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"Úlfhéðnar, bare-chested for Mother North" - 97%

Qayn, January 14th, 2015

Generally considered one of black metal's greatest albums, "Nemesis Divina" presented various elements that were generally uncommon within the black metal scene at the time. This made the album a quintessential stepping stone on the road that would make Satyricon one of the most enduring black metal bands of the 90's and would make black metal make its next step. Satyricon's expression is in constant motion in "Nemesis Divina" and looking back on the release, it is evident that black metal found its turning point on the new elements of this record.

Released by now defunct Moonfog Productions on the 22nd of April 1996, "Nemesis Divina" was Satyricon's third full-length, after classics "The Shadowthrone" and "Dark Medieval Times". "Nemesis Divina" was recorded by Satyr (Sigurd Wongraven) and Frost (Kjetil-Vidar Haraldstad) featuring also a new addition to the lineup, Kveldulv, better known as Nocturno Culto (Ted Skjellum) of Darkthrone. The album also had guests Nebelhexe (Andrea Meyer) performing the spoken part on "The Dawn of a New Age" and Geir Bratland performing all synthesizer and grand piano sections we hear on the album. The whole group of musicians already had released several works, so this would be an album comprised of musicians that, not only had created some of black metal's most memorable albums but also had their minds set on creating something that would re-define the genre that they had pioneered years before. It should also be noted, lyrics for "Du som hater Gud" were written by Fenriz (Gylve Nagell) also of Darkthrone.

The first element that would set "Nemesis Divina" apart as something new would be its cover art - no longer do we stare at a "rorschach like" frame of black and white imagery. Corpse paint is no longer featured in the cover, there are no poses being made in a wintry landscape amidst a forest in flame's hue. Rich with color and symbolism, the artwork designed by Halvor Bodin and Stein Løken was breaking new ground, setting Satyricon on a path that would set them apart from black metal's well-established niche well before the potential listener would even ear the album.

Black metal by this point wasn't all about Satanism. The previous year, Satyricon's "The Forest Is My Throne" was featured in a cooperative released with Enslaved's "Yggdrasill", containing lyrics glorifying Norway's landscapes, myths and heritage. "Nemesis Divina" continued this tradition, not only embodying its cover art with symbolism but also making several statements during the course of the whole work, affirming glories from the north's past and enflaming anti-Christian mottos - "Nemesis divina splinten i øyet på jehova sager, Nemesis divina kniven i hjertet på guds sønn" can be taken from lyrics of the title song "Nemesis Divina".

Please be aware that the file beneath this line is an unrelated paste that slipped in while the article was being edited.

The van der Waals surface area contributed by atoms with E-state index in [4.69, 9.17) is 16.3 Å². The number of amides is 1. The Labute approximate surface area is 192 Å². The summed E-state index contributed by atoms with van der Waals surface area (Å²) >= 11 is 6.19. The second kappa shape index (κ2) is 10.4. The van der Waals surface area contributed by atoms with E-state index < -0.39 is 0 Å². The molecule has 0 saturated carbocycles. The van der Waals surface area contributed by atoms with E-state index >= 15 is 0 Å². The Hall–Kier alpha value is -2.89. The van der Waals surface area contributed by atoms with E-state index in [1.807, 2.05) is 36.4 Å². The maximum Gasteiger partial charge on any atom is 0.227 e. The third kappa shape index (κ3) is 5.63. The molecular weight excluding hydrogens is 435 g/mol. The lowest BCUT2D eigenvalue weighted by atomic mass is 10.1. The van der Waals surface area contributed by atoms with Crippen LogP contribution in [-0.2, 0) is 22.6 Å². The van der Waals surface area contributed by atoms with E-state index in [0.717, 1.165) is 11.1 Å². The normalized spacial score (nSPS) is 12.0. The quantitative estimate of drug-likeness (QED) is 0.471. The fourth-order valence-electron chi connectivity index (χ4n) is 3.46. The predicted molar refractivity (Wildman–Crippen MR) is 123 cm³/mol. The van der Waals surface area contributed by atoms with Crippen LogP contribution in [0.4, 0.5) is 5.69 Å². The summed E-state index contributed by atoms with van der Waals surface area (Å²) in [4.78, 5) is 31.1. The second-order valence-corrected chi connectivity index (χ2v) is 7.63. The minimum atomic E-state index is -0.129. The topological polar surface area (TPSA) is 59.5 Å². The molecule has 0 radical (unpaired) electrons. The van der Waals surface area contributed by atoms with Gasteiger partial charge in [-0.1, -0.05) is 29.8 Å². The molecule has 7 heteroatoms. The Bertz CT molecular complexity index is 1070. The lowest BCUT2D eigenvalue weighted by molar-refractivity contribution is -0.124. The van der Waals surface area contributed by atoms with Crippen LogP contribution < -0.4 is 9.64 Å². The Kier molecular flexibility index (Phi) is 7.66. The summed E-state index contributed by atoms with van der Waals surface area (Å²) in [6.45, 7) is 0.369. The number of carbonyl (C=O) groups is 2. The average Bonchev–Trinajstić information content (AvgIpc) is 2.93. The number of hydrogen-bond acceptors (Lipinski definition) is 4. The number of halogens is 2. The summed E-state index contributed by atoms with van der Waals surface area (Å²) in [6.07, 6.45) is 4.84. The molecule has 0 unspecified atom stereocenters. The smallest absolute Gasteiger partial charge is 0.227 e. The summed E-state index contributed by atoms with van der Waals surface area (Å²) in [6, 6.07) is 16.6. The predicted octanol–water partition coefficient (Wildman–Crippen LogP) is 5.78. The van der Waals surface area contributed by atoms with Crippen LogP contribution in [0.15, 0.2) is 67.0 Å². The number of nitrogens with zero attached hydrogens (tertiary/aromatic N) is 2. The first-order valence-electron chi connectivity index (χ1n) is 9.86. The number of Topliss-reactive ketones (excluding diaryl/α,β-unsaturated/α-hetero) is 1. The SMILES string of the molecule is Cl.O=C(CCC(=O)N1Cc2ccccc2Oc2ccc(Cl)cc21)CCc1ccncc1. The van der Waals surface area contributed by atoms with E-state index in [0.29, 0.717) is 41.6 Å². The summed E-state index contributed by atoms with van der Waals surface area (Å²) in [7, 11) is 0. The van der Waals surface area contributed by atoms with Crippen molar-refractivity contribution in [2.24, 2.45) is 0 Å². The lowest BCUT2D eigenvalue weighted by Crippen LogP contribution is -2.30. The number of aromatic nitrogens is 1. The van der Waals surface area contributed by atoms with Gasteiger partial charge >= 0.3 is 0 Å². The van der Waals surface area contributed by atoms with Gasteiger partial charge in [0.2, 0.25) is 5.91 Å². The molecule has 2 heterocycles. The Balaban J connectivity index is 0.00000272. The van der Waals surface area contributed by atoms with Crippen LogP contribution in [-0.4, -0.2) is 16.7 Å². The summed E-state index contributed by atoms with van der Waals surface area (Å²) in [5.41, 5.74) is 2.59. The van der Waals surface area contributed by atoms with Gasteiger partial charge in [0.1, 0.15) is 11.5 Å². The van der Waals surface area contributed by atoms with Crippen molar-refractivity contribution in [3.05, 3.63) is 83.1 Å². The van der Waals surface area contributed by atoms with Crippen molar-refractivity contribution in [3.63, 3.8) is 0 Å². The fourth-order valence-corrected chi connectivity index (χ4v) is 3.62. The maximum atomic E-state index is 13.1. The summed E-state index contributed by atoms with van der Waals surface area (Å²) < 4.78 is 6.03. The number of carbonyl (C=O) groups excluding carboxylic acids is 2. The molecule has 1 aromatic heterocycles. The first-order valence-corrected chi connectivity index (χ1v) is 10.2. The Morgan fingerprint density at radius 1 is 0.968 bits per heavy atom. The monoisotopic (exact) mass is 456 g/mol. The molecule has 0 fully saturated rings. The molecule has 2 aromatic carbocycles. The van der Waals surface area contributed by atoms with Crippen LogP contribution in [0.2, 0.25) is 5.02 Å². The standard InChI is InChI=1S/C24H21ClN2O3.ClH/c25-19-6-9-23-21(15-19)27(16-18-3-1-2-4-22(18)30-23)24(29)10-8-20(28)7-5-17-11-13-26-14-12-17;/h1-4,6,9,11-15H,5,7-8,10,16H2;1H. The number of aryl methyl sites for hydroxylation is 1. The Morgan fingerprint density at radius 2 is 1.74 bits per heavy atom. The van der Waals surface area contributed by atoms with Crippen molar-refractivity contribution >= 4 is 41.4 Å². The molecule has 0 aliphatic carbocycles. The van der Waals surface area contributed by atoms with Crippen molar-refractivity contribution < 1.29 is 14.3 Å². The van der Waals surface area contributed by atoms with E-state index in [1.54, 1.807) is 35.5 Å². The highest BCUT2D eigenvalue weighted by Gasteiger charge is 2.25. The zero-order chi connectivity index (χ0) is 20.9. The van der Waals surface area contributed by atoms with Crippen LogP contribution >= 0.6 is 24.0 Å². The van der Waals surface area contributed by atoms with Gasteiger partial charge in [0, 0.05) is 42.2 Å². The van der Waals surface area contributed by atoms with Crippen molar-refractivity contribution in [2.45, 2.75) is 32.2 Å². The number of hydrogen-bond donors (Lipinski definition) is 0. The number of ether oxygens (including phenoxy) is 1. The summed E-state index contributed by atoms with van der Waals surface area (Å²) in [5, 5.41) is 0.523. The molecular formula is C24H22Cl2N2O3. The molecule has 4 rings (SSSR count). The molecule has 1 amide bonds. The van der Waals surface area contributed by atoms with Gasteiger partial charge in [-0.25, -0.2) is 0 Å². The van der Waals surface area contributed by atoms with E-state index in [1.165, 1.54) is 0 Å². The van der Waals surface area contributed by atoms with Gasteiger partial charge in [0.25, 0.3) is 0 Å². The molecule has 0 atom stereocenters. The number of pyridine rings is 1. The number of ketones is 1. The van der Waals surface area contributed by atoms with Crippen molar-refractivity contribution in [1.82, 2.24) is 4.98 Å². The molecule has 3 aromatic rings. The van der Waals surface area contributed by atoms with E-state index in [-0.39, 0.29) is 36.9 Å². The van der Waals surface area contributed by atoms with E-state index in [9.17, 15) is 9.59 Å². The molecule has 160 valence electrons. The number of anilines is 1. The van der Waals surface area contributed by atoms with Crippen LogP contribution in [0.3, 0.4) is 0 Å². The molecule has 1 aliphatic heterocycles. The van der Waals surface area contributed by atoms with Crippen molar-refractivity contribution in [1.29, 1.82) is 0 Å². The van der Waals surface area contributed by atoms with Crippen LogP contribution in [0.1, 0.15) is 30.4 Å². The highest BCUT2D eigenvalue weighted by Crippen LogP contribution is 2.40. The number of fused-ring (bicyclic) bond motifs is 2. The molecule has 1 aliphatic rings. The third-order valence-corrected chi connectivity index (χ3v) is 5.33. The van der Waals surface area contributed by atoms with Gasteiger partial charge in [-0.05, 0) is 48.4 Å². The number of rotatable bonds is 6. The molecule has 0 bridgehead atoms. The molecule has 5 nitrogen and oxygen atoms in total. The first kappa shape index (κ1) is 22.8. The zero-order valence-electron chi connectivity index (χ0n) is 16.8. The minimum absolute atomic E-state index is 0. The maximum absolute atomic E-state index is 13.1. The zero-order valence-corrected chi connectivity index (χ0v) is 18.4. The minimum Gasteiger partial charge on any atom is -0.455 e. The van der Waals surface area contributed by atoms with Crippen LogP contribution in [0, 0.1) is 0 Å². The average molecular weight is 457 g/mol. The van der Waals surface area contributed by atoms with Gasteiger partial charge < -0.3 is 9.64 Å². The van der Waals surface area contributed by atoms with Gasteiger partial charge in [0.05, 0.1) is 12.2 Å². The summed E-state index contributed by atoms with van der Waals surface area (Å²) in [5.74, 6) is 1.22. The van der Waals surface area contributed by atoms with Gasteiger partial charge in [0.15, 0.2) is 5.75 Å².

Indeed the music within the album embodies a divine sense of retribution and a wrath beyond that possessed by any common man. Nemesis, is usually connoted to the concept of an arch-enemy, however it is also according to Greek mythology, the spirit of divine retribution against those who succumb to arrogance before the gods. Most practitioners of black metal implied that Christianity had impacted the Norse gods and traditions with extreme arrogance, and this usually fueled the anti-Christian themes of most of these acts, this release was no exception. "Nemesis Divina" truly stands as a beacon to these sentiments. Úlfhéðnar are described as "Odin's special warriors", men that were mad as wolves, these slayers of other men that were neither hurt by fire nor iron, these were berserker (now know as berserks). Snorri Sturluson, an Icelandic poet and historian that lived in the XIIIth century, believed that these mens' connotation as berserker, were associated with warriors that went into battle bare-chested, or "without armor" as men of Odin, and Satyricon truly stand bare-chested in their defense of Mother North.

The production values of the album also differs from what was common in the "Norwegian scene" of the time, no longer is the listener faced with a constant "hum" that would permeate the whole record, everything is clear, however keeping an aesthetic sense that is undeniably black metal in its aspiration and intent. The recording was made in Waterfall Studios, where Storm's "Nordavind" and Wongraven's "Fjelltronen" were also recorded. This previous experience has surely influenced the new approach that was taken in "Nemesis Divina". The same studio would later record Satyricon's "Intermezzo II".

From the furious blast-beats of "Mother North" to the piano sections of "Du Som Hater Gud" and the industrial elements found in "Transcendental Requiem of Slaves", "Nemesis Divina" provides its listener with a lesson on the defining aspects of black metal to that point, and hints on the future of the genre and what black metal would evolve to in years to come.

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